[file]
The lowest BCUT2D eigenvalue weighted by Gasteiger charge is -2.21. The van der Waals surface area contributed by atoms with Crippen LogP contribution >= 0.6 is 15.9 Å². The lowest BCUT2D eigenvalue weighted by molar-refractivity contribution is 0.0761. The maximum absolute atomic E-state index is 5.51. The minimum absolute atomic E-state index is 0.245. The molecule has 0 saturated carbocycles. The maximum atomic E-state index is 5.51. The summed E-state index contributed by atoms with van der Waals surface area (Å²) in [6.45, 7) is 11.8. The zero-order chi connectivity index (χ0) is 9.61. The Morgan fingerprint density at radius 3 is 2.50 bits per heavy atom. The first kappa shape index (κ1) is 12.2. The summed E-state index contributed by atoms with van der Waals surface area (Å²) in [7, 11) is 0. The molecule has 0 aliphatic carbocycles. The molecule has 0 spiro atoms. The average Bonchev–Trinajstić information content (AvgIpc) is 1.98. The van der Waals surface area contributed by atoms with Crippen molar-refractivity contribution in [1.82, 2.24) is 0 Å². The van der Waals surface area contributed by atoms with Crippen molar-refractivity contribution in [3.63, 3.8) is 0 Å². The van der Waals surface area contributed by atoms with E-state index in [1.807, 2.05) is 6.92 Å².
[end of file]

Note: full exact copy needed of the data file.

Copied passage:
The lowest BCUT2D eigenvalue weighted by Gasteiger charge is -2.21. The van der Waals surface area contributed by atoms with Crippen LogP contribution >= 0.6 is 15.9 Å². The lowest BCUT2D eigenvalue weighted by molar-refractivity contribution is 0.0761. The maximum absolute atomic E-state index is 5.51. The minimum absolute atomic E-state index is 0.245. The molecule has 0 saturated carbocycles. The maximum atomic E-state index is 5.51. The summed E-state index contributed by atoms with van der Waals surface area (Å²) in [6.45, 7) is 11.8. The zero-order chi connectivity index (χ0) is 9.61. The Morgan fingerprint density at radius 3 is 2.50 bits per heavy atom. The first kappa shape index (κ1) is 12.2. The summed E-state index contributed by atoms with van der Waals surface area (Å²) in [7, 11) is 0. The molecule has 0 aliphatic carbocycles. The molecule has 0 spiro atoms. The average Bonchev–Trinajstić information content (AvgIpc) is 1.98. The van der Waals surface area contributed by atoms with Crippen molar-refractivity contribution in [1.82, 2.24) is 0 Å². The van der Waals surface area contributed by atoms with Crippen molar-refractivity contribution in [3.63, 3.8) is 0 Å². The van der Waals surface area contributed by atoms with E-state index in [1.807, 2.05) is 6.92 Å².